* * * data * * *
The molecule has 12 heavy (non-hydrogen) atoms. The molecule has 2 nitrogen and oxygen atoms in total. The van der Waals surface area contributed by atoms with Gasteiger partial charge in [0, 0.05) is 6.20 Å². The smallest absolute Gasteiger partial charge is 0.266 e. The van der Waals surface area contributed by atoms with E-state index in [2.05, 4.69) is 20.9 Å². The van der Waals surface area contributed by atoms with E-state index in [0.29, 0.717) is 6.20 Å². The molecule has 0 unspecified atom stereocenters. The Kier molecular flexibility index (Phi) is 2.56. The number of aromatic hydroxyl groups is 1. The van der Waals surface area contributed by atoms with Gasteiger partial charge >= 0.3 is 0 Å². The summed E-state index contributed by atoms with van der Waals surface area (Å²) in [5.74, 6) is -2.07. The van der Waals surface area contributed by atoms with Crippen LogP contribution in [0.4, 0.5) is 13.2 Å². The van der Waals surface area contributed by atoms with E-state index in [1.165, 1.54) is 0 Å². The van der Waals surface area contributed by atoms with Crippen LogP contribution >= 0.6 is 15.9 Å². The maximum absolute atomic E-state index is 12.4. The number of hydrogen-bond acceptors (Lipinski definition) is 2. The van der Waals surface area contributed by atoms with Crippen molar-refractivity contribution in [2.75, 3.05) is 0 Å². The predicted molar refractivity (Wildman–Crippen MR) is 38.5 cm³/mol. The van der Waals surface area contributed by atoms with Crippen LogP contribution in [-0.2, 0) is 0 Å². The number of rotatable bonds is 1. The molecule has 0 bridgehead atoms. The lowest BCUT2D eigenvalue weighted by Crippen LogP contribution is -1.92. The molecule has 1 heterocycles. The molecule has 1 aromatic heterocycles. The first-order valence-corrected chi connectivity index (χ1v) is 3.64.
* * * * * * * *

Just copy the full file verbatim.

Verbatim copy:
The molecule has 12 heavy (non-hydrogen) atoms. The molecule has 2 nitrogen and oxygen atoms in total. The van der Waals surface area contributed by atoms with Gasteiger partial charge in [0, 0.05) is 6.20 Å². The smallest absolute Gasteiger partial charge is 0.266 e. The van der Waals surface area contributed by atoms with E-state index in [2.05, 4.69) is 20.9 Å². The van der Waals surface area contributed by atoms with E-state index in [0.29, 0.717) is 6.20 Å². The molecule has 0 unspecified atom stereocenters. The Kier molecular flexibility index (Phi) is 2.56. The number of aromatic hydroxyl groups is 1. The van der Waals surface area contributed by atoms with Gasteiger partial charge >= 0.3 is 0 Å². The summed E-state index contributed by atoms with van der Waals surface area (Å²) in [5.74, 6) is -2.07. The van der Waals surface area contributed by atoms with Crippen LogP contribution in [0.4, 0.5) is 13.2 Å². The van der Waals surface area contributed by atoms with E-state index in [1.165, 1.54) is 0 Å². The van der Waals surface area contributed by atoms with Crippen LogP contribution >= 0.6 is 15.9 Å². The maximum absolute atomic E-state index is 12.4. The number of hydrogen-bond acceptors (Lipinski definition) is 2. The van der Waals surface area contributed by atoms with Crippen molar-refractivity contribution in [2.75, 3.05) is 0 Å². The predicted molar refractivity (Wildman–Crippen MR) is 38.5 cm³/mol. The van der Waals surface area contributed by atoms with Crippen LogP contribution in [-0.2, 0) is 0 Å². The number of rotatable bonds is 1. The molecule has 0 bridgehead atoms. The lowest BCUT2D eigenvalue weighted by Crippen LogP contribution is -1.92. The molecule has 1 heterocycles. The molecule has 1 aromatic heterocycles. The first-order valence-corrected chi connectivity index (χ1v) is 3.64.